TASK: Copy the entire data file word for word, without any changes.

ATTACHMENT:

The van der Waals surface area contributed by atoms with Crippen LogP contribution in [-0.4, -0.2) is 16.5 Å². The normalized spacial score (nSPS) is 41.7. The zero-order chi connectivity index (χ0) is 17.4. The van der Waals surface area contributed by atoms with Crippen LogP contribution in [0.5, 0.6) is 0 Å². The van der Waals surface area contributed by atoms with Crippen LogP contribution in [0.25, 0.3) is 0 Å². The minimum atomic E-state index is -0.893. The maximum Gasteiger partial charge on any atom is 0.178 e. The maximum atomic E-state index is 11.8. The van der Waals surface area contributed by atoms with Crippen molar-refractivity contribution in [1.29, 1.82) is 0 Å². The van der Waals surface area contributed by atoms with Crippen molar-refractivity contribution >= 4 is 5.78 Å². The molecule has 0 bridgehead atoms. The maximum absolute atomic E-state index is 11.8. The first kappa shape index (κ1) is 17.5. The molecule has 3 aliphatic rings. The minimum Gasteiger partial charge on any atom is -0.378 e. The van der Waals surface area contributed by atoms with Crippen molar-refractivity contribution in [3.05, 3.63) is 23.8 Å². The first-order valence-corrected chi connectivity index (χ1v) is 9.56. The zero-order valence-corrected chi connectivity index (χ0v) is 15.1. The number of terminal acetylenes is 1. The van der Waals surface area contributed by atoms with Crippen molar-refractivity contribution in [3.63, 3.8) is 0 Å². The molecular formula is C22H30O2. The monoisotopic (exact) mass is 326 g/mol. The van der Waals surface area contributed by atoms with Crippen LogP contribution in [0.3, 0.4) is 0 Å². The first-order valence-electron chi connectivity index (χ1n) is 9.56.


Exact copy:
The van der Waals surface area contributed by atoms with Crippen LogP contribution in [-0.4, -0.2) is 16.5 Å². The normalized spacial score (nSPS) is 41.7. The zero-order chi connectivity index (χ0) is 17.4. The van der Waals surface area contributed by atoms with Crippen LogP contribution in [0.5, 0.6) is 0 Å². The van der Waals surface area contributed by atoms with Crippen LogP contribution in [0.25, 0.3) is 0 Å². The minimum atomic E-state index is -0.893. The maximum Gasteiger partial charge on any atom is 0.178 e. The maximum atomic E-state index is 11.8. The van der Waals surface area contributed by atoms with Crippen molar-refractivity contribution in [1.29, 1.82) is 0 Å². The van der Waals surface area contributed by atoms with Crippen molar-refractivity contribution >= 4 is 5.78 Å². The molecule has 0 bridgehead atoms. The maximum absolute atomic E-state index is 11.8. The first kappa shape index (κ1) is 17.5. The molecule has 3 aliphatic rings. The minimum Gasteiger partial charge on any atom is -0.378 e. The van der Waals surface area contributed by atoms with Crippen molar-refractivity contribution in [3.05, 3.63) is 23.8 Å². The first-order valence-corrected chi connectivity index (χ1v) is 9.56. The zero-order valence-corrected chi connectivity index (χ0v) is 15.1. The number of terminal acetylenes is 1. The van der Waals surface area contributed by atoms with Crippen molar-refractivity contribution in [3.63, 3.8) is 0 Å². The molecular formula is C22H30O2. The monoisotopic (exact) mass is 326 g/mol. The van der Waals surface area contributed by atoms with Crippen LogP contribution in [0.3, 0.4) is 0 Å². The first-order valence-electron chi connectivity index (χ1n) is 9.56.